Salt Cured Egg Yolks


Salt-cured egg yolks are the best thing since grated parmesan. Making them is very simple: Cure, wait, dry, and enjoy. Salt curing typically relies on the simplest, most efficient, method of curing by using a mix of salt and sugar. If you’ve never cured anything in your life, this recipe is a good place to start. It’s really easy, it only takes time and patients and once you’ve made the cured yolks, you are in for an über rich umami experience.

Pretty amazing stuff!

Salt cured egg yolks transform the yolks into a consistency similar to parmesan cheese. I get the comparison, they look like parmesan however I don’t think they taste like parmesan. Salt cured egg yolks are full of interesting complex flavors, with that sweet punchy saltiness and they are incredibly versatile. Slice, shave or crumble cured egg yolks over a sandwich, pasta, rice, salads, vegetables, and soups.

The process is easy

You take egg yolks and pack them in a salt and sugar mixture and cure them in the refrigerator for 7 days. As simple as it gets. I add sugar to my salt cure which balances out the salt and also performs some preservative function of its own Once they are cured, you’ll find the texture has changed significantly. The eggs lose about 50 percent of their weight due to water that’s removed during the curing process. You will notice they are firm and a little bit hard and they will have a delicious bright yellow cured yolk.

Cured Egg Yolk

Why cure egg yolks and are they safe to eat?

Salt curing is a way of preserving food and it’s been around for hundreds of years. I made an angel food cake and had leftover egg yolks. I didn’t want to toss the egg yolks, so the next logical step was to cure them. So, the next time you use egg whites, don’t toss the egg yolks – cure them. There is a great article from SpruceEats that talks about how salt works as a preservative and food spoilage. Basically, salt curing it’s a  Salt curing is safe. Salt inhibits the growth of spoilage causing micro-organisms by drawing water out of microbial cells. The curing transforms the egg yolks into something dense and bright yellow and concentrated umami flavor.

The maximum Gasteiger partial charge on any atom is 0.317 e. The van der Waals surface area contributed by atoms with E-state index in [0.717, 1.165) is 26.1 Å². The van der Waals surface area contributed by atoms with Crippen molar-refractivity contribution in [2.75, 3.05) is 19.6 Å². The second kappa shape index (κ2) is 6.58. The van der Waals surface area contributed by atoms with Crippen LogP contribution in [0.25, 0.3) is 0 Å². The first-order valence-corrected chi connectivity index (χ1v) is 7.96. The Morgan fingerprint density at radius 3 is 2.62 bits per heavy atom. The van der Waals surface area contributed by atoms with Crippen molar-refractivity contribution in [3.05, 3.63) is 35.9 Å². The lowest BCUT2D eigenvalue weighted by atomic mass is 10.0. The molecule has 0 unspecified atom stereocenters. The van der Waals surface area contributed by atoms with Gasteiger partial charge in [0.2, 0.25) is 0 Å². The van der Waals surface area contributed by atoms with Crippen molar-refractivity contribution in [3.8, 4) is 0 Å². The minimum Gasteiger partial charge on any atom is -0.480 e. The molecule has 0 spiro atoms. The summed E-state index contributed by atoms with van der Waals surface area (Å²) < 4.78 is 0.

Salt Cured Egg Yolks

How much salt-cured Egg Yolk is too much

I love salt-cured egg yolks. Salted Egg Yolks like everything else eaten in moderation is not bad for you, however, the emphasis is on moderation. A diet containing high amounts of food preserved by salting and pickling should be eaten in moderation. One cured egg yolk has about 600 mg of sodium so you are eating with one cured egg yolk about one-third of the recommended daily sodium intake of 2000 mg.

What to do with them?

When lunch is a simple sandwich or salad or dinner is cold meat and salad, a little something like a shaved cured egg yolk will add another layer of goodness and flavor.  Salt cured egg yolks can be thinly sliced or grated. Just like aged hard cheese, such as Parmesan or Manchego, you can grate the cured yolks over soups, salads, pasta, and meats quickly adding seasoning and umami to your dish. Serve with charred or roasted vegetables like Brussels sprouts. The Fat Ice Cream bar in Singapore serves a waffle ice cream cone with salt-cured egg yolk. Add shaved cured egg yolk to your German Potato salad or add some amazing umami with grated salt-cured egg yolk to a simple Alfredo sauce. The options are endless.

Salt Cured Egg Yolks

Salt Cured Egg Yolks


Salt curing makes food texturally denser and more concentrated in flavor.
Salt cured eggs have a savory, smooth taste – full of richness and umami.


Cure, wait, rinse, dry, and enjoy!
it is as simple as it gets!


Salt cured egg yolks not only have great flavor,
but as a bonus, they are also a great conversation piece during dinner.
So, the next time you use egg whites, don’t toss the egg yolks

How much salt-cured Egg Yolk is too much

Salted Egg Yolks like everything else eaten in moderation are not bad for you,
however, the emphasis is on moderation
Diets containing high amounts of food preserved by salting and pickling,
should be eaten in moderation.

Salt Cured Egg Yolks

Chef Norbert
When lunch is a simple sandwich or salad or dinner is cold meat and salad, a little something like a shaved cured egg yolk will add another layer of goodness and flavor. 
Prep Time 10 minutes
Curing of the Egg Yolks 7 days
Course Side Dish
Cuisine American
Servings 12 servings
Calories 185 kcal


  • 12 each egg yolk use yolks from organic pasteurized eggs
  • 16 ounce kosher salt
  • 20 ounce sugar


Mix the salt and the sugar

  • Mix salt and sugar in a bowl. Pour half of the mixture into a 1/3 sheet pan or ceramic baking dish. Using the back of a tablespoon, create 12 impressions in the salt mixture, spacing evenly.
    16 ounce kosher salt, 20 ounce sugar

Cure the egg yolks

  • Separate egg yolk and egg whites. Gently place a yolk in each of the impressions. Now gently cover them with the remaining salt and sugar mixture so they are completely covered - buried in the mixture.
    12 each egg yolk
  • Keep the yolks buried in the salt mixture for a week in the refrigerator. Take them out -- the yolks will be firm, carefully brush off the salt. You might need to remove the salt with a damp paper towel. After you have removed the excess salt, place on a cookie sheet. To dry them out a little bit more, place them in the oven at 150 degrees for approximately 1½–2 hours. Let cool.
  • Store the yolks in an airtight container in the refrigerator and enjoy within 4 weeks.


Serving: 1 Egg Yolk | Calories: 185kcal | Carbohydrates: 47g | Protein: 1g | Fat: 1g | Saturated Fat: 1g | Polyunsaturated Fat: 1g | Monounsaturated Fat: 1g | Cholesterol: 11mg | Sodium: 600mg | Potassium: 5mg | Sugar: 47g

Nutrition information is calculated using an ingredient database and should be considered an estimate

Keyword Egg, Salt Cured Egg Yolk
Tried this recipe?Let us know how it was!

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